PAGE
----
There are many who claim that they are trusting in Christ’s death on their behalf for salvation. Certainly without Christ’s substitutionary death for us, we could not have been saved. This final sacrifice was necessary to divert the wrath of God from us to the innocent Lamb who was made sin for us. Furthermore, as Romans 5:10 reads, "We were reconciled to God through the death of His Son." We were reconciled because the source of our enmity with God was removed, i.e. our sins. Thus Christ’s death on the cross reconciled us to God according to the Scripture; but that in itself is not what saves us.
There are still others who are trusting exclusively in the blood of Christ to save them. Many songs reinforce the idea that we are saved by the blood. It is true that the blood cleansed us from our sins, redeemed us, and gained our access to the Father. But while the blood of Christ has tremendous significance in the process of salvation, it is not ultimately what saves us.
There are many fine Christians who trust in confession and forgiveness for their salvation. They worry that they will not enter Heaven if they do not have all their sins confessed up to date. They believe in a cleansing based on a sin-by-sin confession. Thus for example, if someone commits suicide, he cannot possibly enter Heaven, because there is no time for confession after the suicide mission is completed. So they are really trusting in an up-to-date confession and forgiveness for salvation, which of course then depends partly on works, i.e. the work of confession. I have written on the common misunderstanding of 1 John 1:9, which leads to such erroneous thinking. (See Chapters 13 and 14 in The Shackling of Grace by Lee LeFebre)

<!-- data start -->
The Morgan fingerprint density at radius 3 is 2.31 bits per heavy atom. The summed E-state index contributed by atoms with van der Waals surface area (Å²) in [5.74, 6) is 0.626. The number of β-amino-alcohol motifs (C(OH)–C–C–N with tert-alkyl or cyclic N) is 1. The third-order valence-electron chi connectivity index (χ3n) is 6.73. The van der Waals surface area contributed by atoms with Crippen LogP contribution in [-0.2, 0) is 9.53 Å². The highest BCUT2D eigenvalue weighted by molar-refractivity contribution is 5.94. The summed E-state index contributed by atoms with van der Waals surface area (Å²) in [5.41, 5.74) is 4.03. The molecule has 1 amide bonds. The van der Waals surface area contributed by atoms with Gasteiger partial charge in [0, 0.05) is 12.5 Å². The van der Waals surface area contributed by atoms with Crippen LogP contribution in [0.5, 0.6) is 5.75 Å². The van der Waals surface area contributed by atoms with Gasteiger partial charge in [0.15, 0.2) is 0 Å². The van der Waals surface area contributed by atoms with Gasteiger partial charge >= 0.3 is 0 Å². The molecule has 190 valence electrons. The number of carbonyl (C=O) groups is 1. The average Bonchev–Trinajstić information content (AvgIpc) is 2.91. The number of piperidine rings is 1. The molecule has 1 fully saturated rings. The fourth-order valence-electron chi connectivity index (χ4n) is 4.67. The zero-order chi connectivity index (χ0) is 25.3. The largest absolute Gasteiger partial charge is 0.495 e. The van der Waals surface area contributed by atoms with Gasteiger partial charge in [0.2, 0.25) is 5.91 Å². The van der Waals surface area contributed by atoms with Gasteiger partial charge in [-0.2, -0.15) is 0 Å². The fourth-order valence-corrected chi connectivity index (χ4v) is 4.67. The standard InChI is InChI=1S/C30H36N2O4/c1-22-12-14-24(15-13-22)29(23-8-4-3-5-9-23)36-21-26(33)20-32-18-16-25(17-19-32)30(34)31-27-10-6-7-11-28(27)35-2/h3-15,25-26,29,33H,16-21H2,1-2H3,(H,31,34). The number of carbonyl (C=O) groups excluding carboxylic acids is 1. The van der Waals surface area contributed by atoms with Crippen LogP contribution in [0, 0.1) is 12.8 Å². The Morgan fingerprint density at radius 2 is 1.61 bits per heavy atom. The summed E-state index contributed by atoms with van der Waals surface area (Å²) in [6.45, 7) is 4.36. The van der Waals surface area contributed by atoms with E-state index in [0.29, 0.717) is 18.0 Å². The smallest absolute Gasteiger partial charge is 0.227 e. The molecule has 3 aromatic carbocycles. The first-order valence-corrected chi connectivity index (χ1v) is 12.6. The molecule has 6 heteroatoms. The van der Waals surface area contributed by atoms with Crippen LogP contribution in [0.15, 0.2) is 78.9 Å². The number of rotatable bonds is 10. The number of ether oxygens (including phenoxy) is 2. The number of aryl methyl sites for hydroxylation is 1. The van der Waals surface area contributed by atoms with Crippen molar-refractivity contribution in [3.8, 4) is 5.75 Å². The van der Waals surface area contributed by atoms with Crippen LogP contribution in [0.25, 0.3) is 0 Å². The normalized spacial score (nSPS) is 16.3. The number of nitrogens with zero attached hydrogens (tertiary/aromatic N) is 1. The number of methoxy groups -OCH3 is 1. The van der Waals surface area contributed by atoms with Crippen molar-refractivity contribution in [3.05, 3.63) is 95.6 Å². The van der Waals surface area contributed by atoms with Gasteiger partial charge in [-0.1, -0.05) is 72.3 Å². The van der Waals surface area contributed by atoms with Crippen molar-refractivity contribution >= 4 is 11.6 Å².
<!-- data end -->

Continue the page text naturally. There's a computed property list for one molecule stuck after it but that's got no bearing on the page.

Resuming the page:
The other things people mistakenly trust in for salvation - baptism, church membership, and works of various kinds - probably need not be discussed with the audience who reads this article.
But Romans 5:10 makes clear that none of these responses is what we should be trusting in for our salvation. Paul says, "We shall be saved by His life." I am quite certain that, on the quiz I mentioned earlier, I would not have been able to say that it is His life that saves me—at that point, I had not yet read any books such as The Saving Life of Christ.
What was our basic birth defect at salvation? Ephesians 2:1 reads, "(We) were dead in trespasses and sins." What do dead people need more than anything else? Life, of course! Thus when Christ died in our place and shed His blood for our sins, He removed the only obstacles keeping us from partaking of divine life. In other words, He had to give His life for us before He could give His life to us! The death of Christ was not an end in itself; it was a means to an end. After all, wasn’t it He who said, "I came that they might have life, and might have it abundantly" (John 10:10)?
I fully realize that many Christians are taught today that Christ gave His life for us in order that we could be forgiven and go to Heaven when we die. Although that is true, it will not create the excitement and joy that come from experiencing His life. So many gospel messages are impotent today, at least in part, because of this incomplete presentation of salvation. Jesus did not say, "I have come that you might have forgiveness and have it abundantly." Oh, no! He wanted to be united to us; to be intimate with us; to be one with us. That is why He said, "I have come that they may have life…"!
Let us never forget this truth: "We shall be saved by His life."